In the past month we have seen two animals need veterinary attention as a result of lick mats.

The first is a dog called Murphy. He was left alone with a lick mat for just a moment, and promptly chewed it up and swallowed it. Thankfully his owners immediately saw what happened and brought him down. That’s his vomit in the picture at the start.

The second is Tex the cat. He ate a piece of his lick mat without anyone noticing. When he started vomiting, his owner realised what was wrong. That’s his x-ray below; the white rectangle in his belly is the piece, now blocking his intestines.

lick mat in intestines

There’s also a picture above of that piece matched with the rest of the mat, after we took it out. Without major surgery, he would have been in a lot of trouble. The same could have been true for Murphy of course.

This should come as no surprise. Vets have always said that anything flavoured like food, but not digestible is extremely dangerous. So here’s the newly updated list:

  • corn cobs
  • satay sticks
  • icecream sticks
  • meat wrapping
  • cooked bones
  • lick mats

How To Use Lick Mats More Safely

“You must fully train your dog before leaving her/him alone with a LickiMat.” So say LickiMat.

These products are being promoted for pets left home alone, which in my view is madness. In the general enthusiasm for anything new, we’ve forgotten some basic rules.

cat in e collar
Tex recovering at home

It is my strong view that no dog should be left alone with a lick mat. Even after ‘training’, whatever that is. There’s no telling when a dog will get frustrated and just chew it up. Cats might be at a lower risk, but Tex shows us it can still happen, especially with the softer silicone products.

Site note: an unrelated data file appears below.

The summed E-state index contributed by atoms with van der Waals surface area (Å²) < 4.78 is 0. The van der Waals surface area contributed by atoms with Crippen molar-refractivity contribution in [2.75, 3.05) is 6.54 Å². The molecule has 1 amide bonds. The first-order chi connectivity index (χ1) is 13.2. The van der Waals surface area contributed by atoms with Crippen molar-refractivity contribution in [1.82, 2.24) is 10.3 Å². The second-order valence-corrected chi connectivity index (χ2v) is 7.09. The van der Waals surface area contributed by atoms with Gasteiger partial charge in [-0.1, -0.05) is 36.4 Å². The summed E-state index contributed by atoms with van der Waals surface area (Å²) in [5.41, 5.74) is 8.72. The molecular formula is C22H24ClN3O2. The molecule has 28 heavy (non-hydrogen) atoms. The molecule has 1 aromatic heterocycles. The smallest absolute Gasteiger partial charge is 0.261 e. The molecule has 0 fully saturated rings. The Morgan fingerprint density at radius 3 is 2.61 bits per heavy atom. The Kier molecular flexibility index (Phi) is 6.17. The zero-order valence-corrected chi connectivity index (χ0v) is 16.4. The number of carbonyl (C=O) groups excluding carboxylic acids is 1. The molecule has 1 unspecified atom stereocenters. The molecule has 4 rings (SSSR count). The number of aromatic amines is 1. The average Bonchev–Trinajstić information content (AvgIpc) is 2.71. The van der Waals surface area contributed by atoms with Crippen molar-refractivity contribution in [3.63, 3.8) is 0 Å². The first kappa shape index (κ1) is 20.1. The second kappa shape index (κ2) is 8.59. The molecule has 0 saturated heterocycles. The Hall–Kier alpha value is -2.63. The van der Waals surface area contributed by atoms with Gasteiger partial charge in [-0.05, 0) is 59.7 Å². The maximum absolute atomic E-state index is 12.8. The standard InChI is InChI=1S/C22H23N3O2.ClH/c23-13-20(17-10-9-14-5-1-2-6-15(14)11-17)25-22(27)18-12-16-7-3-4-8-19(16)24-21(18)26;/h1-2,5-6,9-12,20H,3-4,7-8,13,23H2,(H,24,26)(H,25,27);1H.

Another thing: watch out that these mats are properly cleaned after each use. This is particularly important if you’re using them with raw food. It would be smart to buy ones that are dishwasher safe.

What Can I Use Instead Of A Lick Mat?

bob-a-lot treat dispenser

I’m not opposed to using food as a distraction when they need to be left. If you do, I recommend slow feeder bowls, Kong Wobblers, Bobalots and Nina Ottoson products with long track records of proven safety. Or you can hide food around the house or garden.

To be fair, LickiMat make a ‘Tuff’ version, and even a keeper tray to make chewing harder. But I have seen both the red and black rubber Kongs destroyed and know only too well how destructive a determined dog can be.

Have something to add? Comments (if open) will appear within 24 hours.
By Andrew Spanner BVSc(Hons) MVetStud, a vet in Adelaide, Australia. Meet his team here.

2 Replies to “Are Lick Mats Actually Good For Dogs & Cats?”

  1. I’m with my cat at the vet and I think she has an obstruction after eating part of her lickmat. Our neighbor gave it to us thinking that it would be helpful in slowing down their eating. My cats used it without issues for over a week and then I found a missing piece 🙁 thanks for sharing this. People need to be careful

  2. Hi Andrew, thank you so much for sharing. This information is so important to get out there in the pet community as owners only want the best for their beloved animals and nobody wants a sick cat or dog due to the best intentions of an owner!